Saying “I Do” Food Allergy Style

A month ago, my husband’s brother got married to a wonderful woman.  It was a beautiful ceremony, and in our family, one of the most exciting parts was our children being ring bearers for their uncle and new aunt.

This was only the second wedding we’ve been invited to since having children, and the first we’ve been able to attend.  A few weeks before the ceremony, it dawned on me that I would need to provide Zax with a cupcake for the wedding, just like I do for birthday parties.  And then I wondered if I could plan ahead for the wedding food.
I got the caterer’s phone number from the bride and called ahead.  I easily learned that the wedding cake would be safe for Kal and myself (no peanuts or tree nuts–it did have egg, of course,) but beyond that, the caterer seemed less than eager to discuss the subject with me.  I stated that we would not only be at the wedding but in the wedding, I specified our three allergy concerns (peanuts, tree nuts, and eggs) and asked if we could find out which items would be safe for us to eat.  The man rattled off a few things he knew off-hand–a certain dip had pecans, a certain salad had almonds, the pastas would have egg–and then said he wasn’t sure of the rest and would have to pay attention while preparing the foods.  They would know the day of the wedding.  Would he specifically be at the wedding?  Yes, plus his employees would know all this information.  Not exactly what I’d been going for, but at least I knew who to contact on the wedding day.
Fast forward to the big day, and the ceremony was beautiful.  Our kids provided plenty of “cute” moments, like blowing kisses down the aisle and Zax not wanting to leave the podium after delivering his ring.  Because all our menfolk were in the wedding party, we stuck around for the pictures afterwards.
How many weddings get graced with the presence of this
many heroes?
By the time I got into the reception hall, the appetizer station was pretty picked-over.  The caterers were milling around behind the buffet table, though, which gave me a good opportunity to ask them about allergens.  I went up, introduced myself, discovered which one was the boss, and repeated my query regarding which foods we could safely eat.
It was at this point that I realized this caterer was not very allergy aware.  The pecan dip he’d previously mentioned was smack in the middle of the veggie display on the appetizer table, so he told me not to have any dip.  No recognition of the fact that the dip was streaked all over the remaining veggies from where people had spilled it.  No raw veggies for me (and a shame I hadn’t made it inside earlier.)
Zax couldn’t eat any of the salads, due to toppings or the dressings.  He couldn’t have the bread, because it had egg.  He couldn’t have any pasta dishes for the same reason.  Many of these answers came after a good deal of pondering.  The green beans were safe, as was the roast beef.  And the chicken… “What do you think?” the head caterer asked one of his employees.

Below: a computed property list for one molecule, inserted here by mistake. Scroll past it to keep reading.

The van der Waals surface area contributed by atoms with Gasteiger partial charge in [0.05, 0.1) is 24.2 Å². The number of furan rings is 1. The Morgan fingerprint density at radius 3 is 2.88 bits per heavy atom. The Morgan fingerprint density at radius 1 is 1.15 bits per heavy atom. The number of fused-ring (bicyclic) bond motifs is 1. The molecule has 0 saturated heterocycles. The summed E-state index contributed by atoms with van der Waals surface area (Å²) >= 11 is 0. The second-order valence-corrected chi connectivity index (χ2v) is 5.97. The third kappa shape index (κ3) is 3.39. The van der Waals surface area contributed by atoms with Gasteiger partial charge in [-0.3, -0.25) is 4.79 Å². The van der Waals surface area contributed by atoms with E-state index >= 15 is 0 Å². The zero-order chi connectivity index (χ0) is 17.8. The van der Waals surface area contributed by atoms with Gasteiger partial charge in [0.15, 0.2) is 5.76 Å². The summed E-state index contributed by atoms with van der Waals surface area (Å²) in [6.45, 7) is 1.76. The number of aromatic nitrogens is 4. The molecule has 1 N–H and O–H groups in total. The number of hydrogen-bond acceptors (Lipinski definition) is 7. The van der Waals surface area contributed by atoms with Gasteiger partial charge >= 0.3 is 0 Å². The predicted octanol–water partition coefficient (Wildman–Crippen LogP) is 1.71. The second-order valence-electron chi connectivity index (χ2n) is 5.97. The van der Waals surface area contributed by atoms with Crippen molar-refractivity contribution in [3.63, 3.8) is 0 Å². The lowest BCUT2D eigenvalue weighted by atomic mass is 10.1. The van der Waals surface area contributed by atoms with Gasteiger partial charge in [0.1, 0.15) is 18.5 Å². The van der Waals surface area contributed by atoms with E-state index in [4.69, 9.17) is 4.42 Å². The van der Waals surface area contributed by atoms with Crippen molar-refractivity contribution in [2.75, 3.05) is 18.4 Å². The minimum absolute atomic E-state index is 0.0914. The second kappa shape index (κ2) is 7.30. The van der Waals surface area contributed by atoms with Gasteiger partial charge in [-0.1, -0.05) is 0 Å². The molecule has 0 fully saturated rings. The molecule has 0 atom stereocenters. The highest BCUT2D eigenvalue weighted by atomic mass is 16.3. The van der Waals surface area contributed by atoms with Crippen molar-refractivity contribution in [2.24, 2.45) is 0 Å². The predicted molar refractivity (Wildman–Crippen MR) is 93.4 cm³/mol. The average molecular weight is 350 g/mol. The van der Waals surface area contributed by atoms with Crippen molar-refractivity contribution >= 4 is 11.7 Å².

Talk about exasperation.  The only reason I hadn’t pressed for him to check his recipes and call me back was his assurance that he would know this information the day of the wedding.  I had warned him of our allergens, so he knew what I needed.  In fact, I would think that any caterer ought to be familiar with the top 8 allergen content of their menu because of the rising incidence of food allergies.  (Or maybe that’s just wishful thinking.  It has been a long time since I’ve been at a wedding.  I guess it’s not any different than a restaurant–and they’re all over the place.)
So Zax was able to have green beans, roast beef, and whatever raw fruits and veggies I could salvage for him from the appetizer station.  He didn’t want to eat the beans without his blue cheese dip, and didn’t want the roast beef without ketchup, so he survived the day on a handful of raw carrots and strawberries.  And you know, I hate it when people put egg in their bread.  At least if Zax could have eaten that, I could have filled his tummy with calories if not many nutrients.
Kal had a wider selection of safe foods, but still didn’t eat much.  He could’ve had salad, but doesn’t like it.  He could’ve had meat, but isn’t much of a carnivore yet.  He tried the macaroni and cheese, but this being gourmet wedding food with pepper and other spices mixed in, he didn’t like it.  He survived on Zax’s diet plus bread.
The boys didn’t care too much that their lunch was small.  They had a reception hall to explore, and grandparents to drag around the grounds.  Plus, there was cake.  How often are you allowed to fill up on cake in the middle of the afternoon?
The wedding cake
Zax’s cupcake

Of course, while the rest of us ate wedding cake, Zax ate the cupcake I brought along.  My goal had been to make it resemble the wedding cake, if only slightly.  My blue was too turquoise, it should have been teal, but oh well.

So what did I learn from this experience?

  • Kids don’t care much for wedding food.  This is probably true even of kids with no dietary restrictions.
  • If able to call ahead, push harder.  Next time, I will insist on getting this information prior to the wedding.
  • Never underestimate the power of dip, and pack accordingly.
  • Don’t forget the cupcake!
  • And lastly, I should bring a backup soy butter sandwich apiece, just in case.

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